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New Federal Guidelines Highlight Role of Home Equity Loans in Relief Efforts

[Apr 28, 2009.]

 

The US government has announced  new guidelines and incentives for modifying secondary mortgage loans. These loans, commonly called home equity loans, can impact  homeowners' ability to make mortgage payments on their primary mortgage loans, and can also impede efforts to modify primary mortgages. As an incentive, loan servicers of home equity loans would be paid $500 initially, and $250 annually for three years for modifying a second mortgage. Additional guidelines have been issued for secondary mortgage holders to voluntarily release secondary mortgage loans under certain circumstances.

When homeowners take out a home equity loan or line of credit, they may not be aware of potential implications if they experience financial problems later. Here are some possible scenarios:


  • Second mortgage wiped out by foreclosure of primary mortgage:In cases where a homeowner has a primary mortgage and a home equity loan or line of credit, the secondary mortgage  can be wiped out if the first mortgage holder forecloses. Secondary mortgage holders may protect their interest by advancing funds to the first mortgage holder to bring past due payments current.

  • Secondary mortgage holder can advance funds and foreclose: If a second mortgage holder advances funds to the first mortgage holder for payment of delinquent mortgage payments, they will likely demand immediate repayment of funds advanced. A homeowner's failure to repay the amount advanced by the secondary mortgage lender can lead to foreclosure of the second mortgage loan.

  • Deal or no deal--subordination agreements: Homeowners attempting to modify their first mortgage liens through government programs or lender loss mitigation programs may encounter problems with their second mortgage holders. A second liehnolder may not agree to subordinate its interest to the modification of the first mortgage. This eliminates the possiblilty of modifying the first mortgage.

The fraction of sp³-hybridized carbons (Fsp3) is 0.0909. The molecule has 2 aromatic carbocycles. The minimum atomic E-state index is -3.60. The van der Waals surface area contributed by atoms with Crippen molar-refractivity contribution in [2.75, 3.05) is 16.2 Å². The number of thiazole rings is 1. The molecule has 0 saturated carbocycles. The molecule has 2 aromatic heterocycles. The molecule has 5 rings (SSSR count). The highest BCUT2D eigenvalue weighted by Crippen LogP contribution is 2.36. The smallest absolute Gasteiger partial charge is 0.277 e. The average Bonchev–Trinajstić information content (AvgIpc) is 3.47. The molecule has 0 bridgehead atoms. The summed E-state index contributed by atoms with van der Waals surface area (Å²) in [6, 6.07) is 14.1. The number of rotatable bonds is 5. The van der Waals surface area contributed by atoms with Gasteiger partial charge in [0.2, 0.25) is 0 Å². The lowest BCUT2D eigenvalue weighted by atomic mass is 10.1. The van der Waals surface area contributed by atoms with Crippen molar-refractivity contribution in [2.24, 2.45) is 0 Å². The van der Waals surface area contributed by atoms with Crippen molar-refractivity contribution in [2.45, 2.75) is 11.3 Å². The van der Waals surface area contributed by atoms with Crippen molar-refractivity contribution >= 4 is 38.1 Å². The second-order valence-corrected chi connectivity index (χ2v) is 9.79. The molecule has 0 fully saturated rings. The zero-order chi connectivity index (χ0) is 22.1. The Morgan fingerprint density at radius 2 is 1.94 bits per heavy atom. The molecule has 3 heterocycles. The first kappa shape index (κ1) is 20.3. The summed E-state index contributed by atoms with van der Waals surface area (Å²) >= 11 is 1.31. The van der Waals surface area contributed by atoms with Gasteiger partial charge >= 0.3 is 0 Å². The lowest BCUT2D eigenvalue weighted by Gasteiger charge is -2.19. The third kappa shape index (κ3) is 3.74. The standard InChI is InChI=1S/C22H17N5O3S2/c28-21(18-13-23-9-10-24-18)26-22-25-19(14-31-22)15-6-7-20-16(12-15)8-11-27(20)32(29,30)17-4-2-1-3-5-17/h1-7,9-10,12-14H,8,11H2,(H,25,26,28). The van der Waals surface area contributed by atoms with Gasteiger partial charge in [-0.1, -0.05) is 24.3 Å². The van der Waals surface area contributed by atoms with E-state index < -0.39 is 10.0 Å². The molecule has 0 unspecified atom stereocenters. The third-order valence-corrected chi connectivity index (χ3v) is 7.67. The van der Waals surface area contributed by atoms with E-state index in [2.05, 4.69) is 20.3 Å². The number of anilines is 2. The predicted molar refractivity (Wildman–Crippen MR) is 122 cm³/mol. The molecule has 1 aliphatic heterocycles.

• Impact on Short Sales: Primary mortgage lenders generally require secondary mortgage holders to release their interest before agreeing to accept a short sale. The first mortgage holder knows that if it forecloses, the second mortgage holder will receive nothing, so first mortgage holders typically refuse to allow any payment to a second mortgage lender on a short sale. This can make the difference between satisfying a first mortgage loan through a short sale, or completing foreclosure, which can stay on consumer credit reports for up to ten years.


These kinds of problems emphasize the importance of cooperation between first and second mortgage lenders in negotiating modification terms for their respective loans. Unfortunately, if a first mortgage lender and a second mortgage lender fail to agree on modification terms, the homeowner has little recourse. The new government incentives may prompt more second mortgage lenders to agree to modification or releasing second mortgage loans.

 

About Author:

Karen Lawson is a freelance writer with extensive experience in mortgage banking and home loan loss mitigation programs. She holds BA and MA degrees in English from the University of Nevada, Reno.

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